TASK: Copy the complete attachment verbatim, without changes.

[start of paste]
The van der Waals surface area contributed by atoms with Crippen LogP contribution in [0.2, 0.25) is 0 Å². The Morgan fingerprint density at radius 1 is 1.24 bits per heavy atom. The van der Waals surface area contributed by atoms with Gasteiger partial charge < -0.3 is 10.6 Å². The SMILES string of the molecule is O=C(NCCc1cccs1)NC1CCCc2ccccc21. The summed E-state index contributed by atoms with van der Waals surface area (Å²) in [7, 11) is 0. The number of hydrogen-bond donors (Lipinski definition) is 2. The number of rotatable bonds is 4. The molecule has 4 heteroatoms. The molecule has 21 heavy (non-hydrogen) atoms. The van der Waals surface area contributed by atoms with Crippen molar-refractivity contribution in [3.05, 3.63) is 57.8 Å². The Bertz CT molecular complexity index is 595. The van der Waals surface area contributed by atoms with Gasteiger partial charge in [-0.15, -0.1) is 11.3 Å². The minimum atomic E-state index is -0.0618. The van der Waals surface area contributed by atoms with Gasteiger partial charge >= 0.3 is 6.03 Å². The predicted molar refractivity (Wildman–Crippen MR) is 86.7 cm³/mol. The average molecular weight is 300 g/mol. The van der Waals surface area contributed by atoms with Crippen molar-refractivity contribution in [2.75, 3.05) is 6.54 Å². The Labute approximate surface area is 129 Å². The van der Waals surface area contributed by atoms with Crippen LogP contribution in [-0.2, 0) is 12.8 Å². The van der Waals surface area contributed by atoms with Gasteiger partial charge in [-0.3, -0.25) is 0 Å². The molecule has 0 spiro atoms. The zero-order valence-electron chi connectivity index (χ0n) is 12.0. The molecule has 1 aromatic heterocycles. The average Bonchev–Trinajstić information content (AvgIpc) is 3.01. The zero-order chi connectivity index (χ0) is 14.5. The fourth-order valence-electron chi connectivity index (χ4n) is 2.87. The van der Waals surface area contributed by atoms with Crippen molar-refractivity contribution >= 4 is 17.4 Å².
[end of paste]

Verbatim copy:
The van der Waals surface area contributed by atoms with Crippen LogP contribution in [0.2, 0.25) is 0 Å². The Morgan fingerprint density at radius 1 is 1.24 bits per heavy atom. The van der Waals surface area contributed by atoms with Gasteiger partial charge < -0.3 is 10.6 Å². The SMILES string of the molecule is O=C(NCCc1cccs1)NC1CCCc2ccccc21. The summed E-state index contributed by atoms with van der Waals surface area (Å²) in [7, 11) is 0. The number of hydrogen-bond donors (Lipinski definition) is 2. The number of rotatable bonds is 4. The molecule has 4 heteroatoms. The molecule has 21 heavy (non-hydrogen) atoms. The van der Waals surface area contributed by atoms with Crippen molar-refractivity contribution in [3.05, 3.63) is 57.8 Å². The Bertz CT molecular complexity index is 595. The van der Waals surface area contributed by atoms with Gasteiger partial charge in [-0.15, -0.1) is 11.3 Å². The minimum atomic E-state index is -0.0618. The van der Waals surface area contributed by atoms with Gasteiger partial charge >= 0.3 is 6.03 Å². The predicted molar refractivity (Wildman–Crippen MR) is 86.7 cm³/mol. The average molecular weight is 300 g/mol. The van der Waals surface area contributed by atoms with Crippen molar-refractivity contribution in [2.75, 3.05) is 6.54 Å². The Labute approximate surface area is 129 Å². The van der Waals surface area contributed by atoms with Crippen LogP contribution in [-0.2, 0) is 12.8 Å². The van der Waals surface area contributed by atoms with Gasteiger partial charge in [-0.3, -0.25) is 0 Å². The molecule has 0 spiro atoms. The zero-order valence-electron chi connectivity index (χ0n) is 12.0. The molecule has 1 aromatic heterocycles. The average Bonchev–Trinajstić information content (AvgIpc) is 3.01. The zero-order chi connectivity index (χ0) is 14.5. The fourth-order valence-electron chi connectivity index (χ4n) is 2.87. The van der Waals surface area contributed by atoms with Crippen molar-refractivity contribution >= 4 is 17.4 Å².